Today’s Climate: March 21-22, 2009

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Latest Carbon Auction Raises $117 Million (AP)

The third quarterly auction of CO2 emission allowances raised $117 million for energy efficiency and renewable energy programs in the 10 Northeastern states that are part of the Regional Greenhouse Gas Initiative.

Climate Change ‘Big Priority’ For Energy Commission Chief (Washington Post)

Pres. Obama has named Jon Wellinghoff — a lawyer who helped write Nevada’s renewable electricity standard requiring utilities to increase their use of wind, solar and geothermal power — as chairman of the Federal Energy Regulatory Commission.

EU Energy Companies Get €1B Subsidy for Clean Coal (AP)

Some of Europe’s biggest energy companies will get more than €1 billion from the European Union to test out controversial "clean coal" technology under a deal struck by EU leaders.

Maryland Emissions Bill, Considered Flawed but Ambitious, Heads to House (Washington Post)

A bill to cut Maryland’s emissions — while considered ambitious relative to other states — would put the hardest decisions off until 2012, make smaller reductions than are needed and exempt the state’s entire manufacturing sector from its rules.

Feinstein Tries to Halt Solar Projects on Donated Land (The Press-Enterprise)

California Sen. Dianne Feinstein is urging the Department of Interior to stop processing applications for more than a dozen solar energy projects sought on Mojave Desert land that was donated to the government by a conservation group.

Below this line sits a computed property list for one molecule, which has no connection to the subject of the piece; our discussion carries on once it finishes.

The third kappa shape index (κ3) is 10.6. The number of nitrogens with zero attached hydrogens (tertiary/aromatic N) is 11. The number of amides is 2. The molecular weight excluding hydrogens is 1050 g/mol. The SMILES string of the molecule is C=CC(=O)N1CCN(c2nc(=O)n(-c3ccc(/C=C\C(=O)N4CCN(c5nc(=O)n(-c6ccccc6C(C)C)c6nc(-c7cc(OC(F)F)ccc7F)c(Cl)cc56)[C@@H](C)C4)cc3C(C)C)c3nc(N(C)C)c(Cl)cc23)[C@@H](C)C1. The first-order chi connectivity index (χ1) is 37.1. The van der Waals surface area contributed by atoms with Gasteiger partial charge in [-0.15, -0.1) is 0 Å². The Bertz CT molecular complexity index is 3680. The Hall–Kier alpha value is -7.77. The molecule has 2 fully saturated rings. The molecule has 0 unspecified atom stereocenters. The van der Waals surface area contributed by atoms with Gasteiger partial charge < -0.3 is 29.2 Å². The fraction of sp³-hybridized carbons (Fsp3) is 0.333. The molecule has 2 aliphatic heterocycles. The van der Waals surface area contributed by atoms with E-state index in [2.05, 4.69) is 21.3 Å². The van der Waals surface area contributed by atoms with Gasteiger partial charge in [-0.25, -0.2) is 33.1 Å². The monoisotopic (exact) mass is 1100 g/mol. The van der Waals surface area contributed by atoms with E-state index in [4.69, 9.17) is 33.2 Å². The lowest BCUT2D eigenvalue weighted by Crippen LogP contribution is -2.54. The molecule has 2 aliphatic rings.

EU Fails to Commit to Climate Change Aid (AFP)

EU leaders have refused to put a figure on aid for developing nations to cut greenhouse gases, saying they wanted to wait to see what the US, China and others have to offer.

First Solar Cranks Out a Good Gigawatt of Thin Film Solar (Earth2Tech)

First Solar, the thin-film solar darling that has reportedly reached grid parity, has hit another milestone: 1 GW of production.

Alberta Extends Fort Hills Oil Sands Leases (Reuters)

Petro-Canada and partners in its Fort Hills oil sands venture have said they reached a deal with the Alberta government on extending leases, one of the steps needed to move the delayed project ahead.

Word Goof Scuttles Utah Climate Change Measure (Salt Lake Tribune)

A bill in Utah that would have required cost studies for any new climate change policy enacted by the feds passed the State Legislature by a wide margin, but was scuttled because staff accidentally left the word "wholesale" out of the measure.

Critics Question Safety of Storing Coal Slurry (AP)

Regulators in Appalachian states that let coal companies inject slurry into abandoned mines say they are confident the practice is safe, but an AP survey shows they lack data to answer citizens who believe water and their own health are at risk.

Europe’s Energy Chiefs Aim for Carbon-Neutral Electricity by 2050 (Guardian)

The heads of 61 power groups in the EU have committed to achieving carbon-neutral electricity within an integrated power market by 2050.

US Birds Struggling to Survive Habitat Loss, Climate Change (Environment News Service)

Nearly one-third of the more than 800 bird species in the US are endangered, threatened or in decline due to climate change, habitat loss and invasive species, finds the first-ever report ever produced on US bird populations.

Is the Clean Development Mechanism Slumping Toward Extinction? (ClimateWire)

A perfect storm of bad economic and political trends could spell doom for the Clean Development Mechanism, the UN program that allows countries and corporations to offset CO2 emissions by making reductions in the developing world.

Copenhagen Aims To Be Carbon Neutral by 2025 (AFP)

The city of Copenhagen, which will host a UN climate conference in December, aims to become the world’s first carbon neutral capital in 2025, city officials have said.